Cardinals try to manage expectations on divorce
ROME - Pope Francis’ maverick approach has aroused expectations of sweeping change in Catholicism, and nowhere is that ferment more palpable right now than on the question of whether believers who divorce and remarry without obtaining a church annulment should be allowed to receive communion and the other Catholic sacraments.
Francis seemed to signal openness to rethinking the current ban during remarks in an airborne press conference last July, leading some observers to conclude that change is only a matter of time.
Hopes are running so high that some of the pontiff’s closest advisors seem concerned he’s being set up for a fall. If the eventual decision is that such a shift on divorce is inconsistent with traditional Catholic teaching, they fret, exhilaration over the new pope could turn sour.
As a result, these prelates appear to be trying to dial down expectations, insisting that few Biblical teachings are clearer than Christ’s famous words “What God has joined, let no one separate,” and therefore allowing divorced Catholics to return to the sacraments en masse isn’t in the cards.
The latest senior Catholic official to make that case is Cardinal Thomas Collins of Toronto, Canada, who spoke today in an interview with the Globe. Collins is currently in Rome for two days of meetings of most of the world’s cardinals with Francis on issues related to marriage and the family.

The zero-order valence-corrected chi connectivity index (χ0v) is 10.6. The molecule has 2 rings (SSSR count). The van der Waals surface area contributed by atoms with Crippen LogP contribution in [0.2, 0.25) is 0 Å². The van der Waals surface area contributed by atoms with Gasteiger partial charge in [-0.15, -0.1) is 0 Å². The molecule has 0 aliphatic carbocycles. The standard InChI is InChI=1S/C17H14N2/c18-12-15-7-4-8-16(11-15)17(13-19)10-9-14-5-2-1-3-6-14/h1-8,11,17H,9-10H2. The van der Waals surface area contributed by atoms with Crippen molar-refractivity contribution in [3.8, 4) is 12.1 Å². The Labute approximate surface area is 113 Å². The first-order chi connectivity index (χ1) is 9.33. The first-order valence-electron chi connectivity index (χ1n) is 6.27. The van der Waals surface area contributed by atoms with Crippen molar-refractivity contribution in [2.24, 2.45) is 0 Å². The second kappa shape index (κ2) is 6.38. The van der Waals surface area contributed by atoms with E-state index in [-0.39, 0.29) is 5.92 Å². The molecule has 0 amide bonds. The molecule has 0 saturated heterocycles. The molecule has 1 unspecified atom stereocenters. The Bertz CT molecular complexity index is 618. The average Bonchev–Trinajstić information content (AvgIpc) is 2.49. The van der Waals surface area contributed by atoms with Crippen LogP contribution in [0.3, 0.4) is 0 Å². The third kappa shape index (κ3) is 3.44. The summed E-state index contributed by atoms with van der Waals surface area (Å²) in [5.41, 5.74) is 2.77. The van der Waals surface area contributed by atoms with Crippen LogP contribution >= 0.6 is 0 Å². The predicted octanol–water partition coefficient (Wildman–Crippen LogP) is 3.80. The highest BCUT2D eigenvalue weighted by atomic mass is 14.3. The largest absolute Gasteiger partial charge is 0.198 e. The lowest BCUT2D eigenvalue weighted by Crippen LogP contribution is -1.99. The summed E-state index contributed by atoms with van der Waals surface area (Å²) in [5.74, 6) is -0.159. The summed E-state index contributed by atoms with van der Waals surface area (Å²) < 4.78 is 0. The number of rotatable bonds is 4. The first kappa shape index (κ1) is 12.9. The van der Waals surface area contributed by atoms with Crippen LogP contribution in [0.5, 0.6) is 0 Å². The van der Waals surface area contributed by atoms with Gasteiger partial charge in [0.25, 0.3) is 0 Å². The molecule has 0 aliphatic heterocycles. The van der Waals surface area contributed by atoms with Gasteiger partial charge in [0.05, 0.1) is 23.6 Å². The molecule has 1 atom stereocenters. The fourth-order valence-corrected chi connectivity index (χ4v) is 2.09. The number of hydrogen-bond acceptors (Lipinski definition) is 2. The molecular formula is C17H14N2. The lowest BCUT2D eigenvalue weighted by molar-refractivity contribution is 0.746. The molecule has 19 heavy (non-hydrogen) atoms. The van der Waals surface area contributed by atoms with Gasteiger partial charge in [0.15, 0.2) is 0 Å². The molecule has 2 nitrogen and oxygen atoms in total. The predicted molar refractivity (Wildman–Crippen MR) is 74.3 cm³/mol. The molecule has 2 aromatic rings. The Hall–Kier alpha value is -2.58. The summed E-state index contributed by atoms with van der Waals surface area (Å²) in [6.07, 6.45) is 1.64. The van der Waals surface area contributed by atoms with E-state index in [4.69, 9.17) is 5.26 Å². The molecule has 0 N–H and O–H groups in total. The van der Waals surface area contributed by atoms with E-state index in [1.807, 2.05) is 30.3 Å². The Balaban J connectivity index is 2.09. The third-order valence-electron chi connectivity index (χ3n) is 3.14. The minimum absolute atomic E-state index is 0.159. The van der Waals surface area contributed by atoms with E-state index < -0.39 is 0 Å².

Those meetings are a prelude to a ceremony on Saturday, called a consistory, in which Francis will create 19 new cardinals, including the church’s first-ever cardinal from the impoverished nation of Haiti.
“Obviously there’s a concern for people who are divorced and remarried, because it’s a very painful situation for them and for their children,” Collins said.
“But there’s also a very clear teaching,” the 67-year-old Collins said. “The indissolubility of marriage doesn’t go back to a code of canon law, or a pope, or a council. If there’s anything that’s pretty clear in the teaching of Christ, it’s this.”
Collins, who studied at Rome’s prestigious Pontifical Biblical Institute, is considered a point of reference in English-speaking Catholicism with influence reaching beyond the borders of Canada.
This week’s session with cardinals represents a sort of trial run for a global gathering of Catholic bishops set by Pope Francis for next October, also devoted to marriage and the family. Collins seemed dubious that the bishops’ summit, called a “synod,” might recommend sweeping policy changes on divorce.
Asked if he believed allowing divorced and remarried Catholics to receive the sacraments would be on the table, Collins said: “I don’t see how it could be…This is a very basic point about what we’re called to in marriage that comes from Our Lord himself.”
Collins follows Cardinal Sean O’Malley of Boston, who in his own recent Globe interview also cautioned against expecting the synod to propose overturning traditional Catholic discipline on access to the sacraments.
In that interview, O’Malley suggested that another approach might be to streamline the process of granting annulments, which is a declaration from a church court that a marriage never existed in the first place because one of the conditions for validity in church law wasn’t satisfied, such as free consent by both parties.
Collins agreed that reform in the annulment process, aimed at making it simpler and faster, could be something that emerges from the October synod.
“It’s the most obvious way of addressing this immediately, in a way that certainly can be done,” he said.